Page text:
Vincent van Gogh is a Dutch Post-Impressionist painter and well-proclaimed artist who posthumously became one of the most famous and influential figures in Western art history. In over a decade, he created about 2,100 artworks, including around 860 oil paintings and several hundreds of sketches. Yet he only managed to sell one painting during his lifetime — The Red Vineyards at Arles, for a mere 400 francs (about $2,000 today) at a Brussels exhibition in March 1890, four months before his suicide. The painting now resides in The Pushkin State Museum of Fine Arts in Moscow, Russia. But, how did it end up being there and what is so special about it? Is it the only painting sold by Van Gogh before his death?
The story behind the art
The story goes as follows: Van Gogh came across a vineyard on an afternoon walk with his painter friend Paul Gauguin on October 28, 1888. He later described the scene to his brother Theo in a letter saying, “A red vineyard, completely red like red wine. In the distance it became yellow, and then a green sky with a sun, fields violet and sparkling yellow here and there after the rain in which the setting sun was reflected.”
Van Gogh was so moved by the scene he saw that he decided to paint it in his studio using his imagination. Gauguin played a vital role in influencing Van Gogh’s style of painting. He encouraged him to make his pictures more creative using bright colours and less realistic looking. His use of colours in his painting is extreme and harsh. The vines are much redder than one would expect and on the right of the composition, what might appear as a river is a road, glistening wet after recent rain. He uses different shades of yellow to portray the huge sun in the sky, producing an eerily yellow sky. The brightness of the colours has, of course, faded over time. The original painting would have been even more dramatic. Recent analysis has shown that Van Gogh made several changes to the painting — one of which is that the man standing on the road in the upper right was originally a woman dressed in a skirt, white blouse and hat. The woman on the far right, by the edge of the road, wears the traditional costume of Arlésiennes, the famed woman of Arles. Analysts suggest she represents Van Gogh’s friend Marie Ginoux who, with her husband, ran the Café de la Gare, just a few doors from the Yellow House, the artist’s home and studio.
The journey to Russia
The Red Vineyards at Arles has an interesting travel history. In April 1889, Van Gogh sent his painting to his brother Theo, who then resided in Paris. It is said it was a wedding gift for his brother and his bride Jo Bonger. A few months later, however, Van Gogh asked his brother to dispatch the painting to Brussels, where the artist was given the opportunity to exhibit a few paintings at an event organised by the group Les Vingt in January 1890. It was then that the Belgian painter Anna Boch bought it and kept it until 1907. Two years later, the painting was acquired by a Moscow collector and textile factory owner Ivan Morosov. The price had risen to 30,000 francs from 400 francs — an indication of Van Gogh’s rising popularity. Morosov’s collection was nationalised in 1918. In 1948, The Red Vineyards at Arles was among the works transferred to the Pushkin Museum.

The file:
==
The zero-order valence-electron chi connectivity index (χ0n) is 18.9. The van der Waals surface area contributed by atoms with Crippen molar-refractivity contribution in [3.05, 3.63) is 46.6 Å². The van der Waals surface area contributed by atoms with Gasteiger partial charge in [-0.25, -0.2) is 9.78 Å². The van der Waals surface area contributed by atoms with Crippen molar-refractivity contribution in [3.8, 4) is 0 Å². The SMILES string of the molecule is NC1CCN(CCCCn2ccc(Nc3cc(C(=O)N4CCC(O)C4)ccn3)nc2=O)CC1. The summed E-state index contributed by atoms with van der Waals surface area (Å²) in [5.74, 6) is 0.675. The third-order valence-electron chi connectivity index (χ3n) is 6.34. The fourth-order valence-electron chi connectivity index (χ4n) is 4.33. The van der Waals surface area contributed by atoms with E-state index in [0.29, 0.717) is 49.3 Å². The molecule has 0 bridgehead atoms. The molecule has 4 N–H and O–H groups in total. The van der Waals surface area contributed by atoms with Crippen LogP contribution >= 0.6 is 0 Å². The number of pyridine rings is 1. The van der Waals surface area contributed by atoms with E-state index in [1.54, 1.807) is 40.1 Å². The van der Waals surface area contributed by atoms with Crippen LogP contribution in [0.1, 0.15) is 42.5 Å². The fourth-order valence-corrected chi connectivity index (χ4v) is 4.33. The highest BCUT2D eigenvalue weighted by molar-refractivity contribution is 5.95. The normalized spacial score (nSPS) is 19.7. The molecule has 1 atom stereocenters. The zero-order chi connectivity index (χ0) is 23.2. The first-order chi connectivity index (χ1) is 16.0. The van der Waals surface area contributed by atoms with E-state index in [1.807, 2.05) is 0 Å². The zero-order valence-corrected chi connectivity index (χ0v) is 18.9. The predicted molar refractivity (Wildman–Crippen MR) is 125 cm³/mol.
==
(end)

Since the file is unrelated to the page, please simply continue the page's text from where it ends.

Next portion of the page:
Did Vincent van Gogh just sell one painting in his lifetime?
For such a famous painter to sell only one oil painting in his lifetime is a fact that is quite hard to believe. Although Van Gogh gained popularity after his death, he was still talked about within the art circle in Europe. The myth of only one painting being sold by him has been challenged by leading Van Gogh scholar Marc Edo Tralbaut, author of ‘Vincent van Gogh, an Authoritative and Comprehensive Biography of Van Gogh‘. Tralbaut claims Theo sold a self-portrait by the artist over a year before the sale of The Red Vineyards at Arles. Van Gogh Museum claims that the artist sold several paintings during his lifetime. Van Gogh’s uncle was an art dealer and to help his nephew’s career, he ordered 19 cityscapes of The Hague, The Netherlands. It is also said that Van Gogh traded his paintings for art supplies or food when he was young — something that is not a common practice among young artists. According to Louis van Tilborgh, chief curator at the Van Gogh Museum, the artist also mentions in his letters that he sold a portrait to someone, but it is not known which portrait.
Art dealers and analysts have had to rely heavily on the letters that Vincent van Gogh exchanged with his brother Theo. This one source has not been enough in the search for the truth behind the claim of whether he only sold one painting. It is common knowledge that not all artists thrive financially during their active years. Despite several theories surrounding the artist, his remarkable work is still valued and celebrated across the world. Millions of people visit Moscow each year just for one glimpse at The Red Vineyards at Arles painting, and this alone is proof of how art is immortal.
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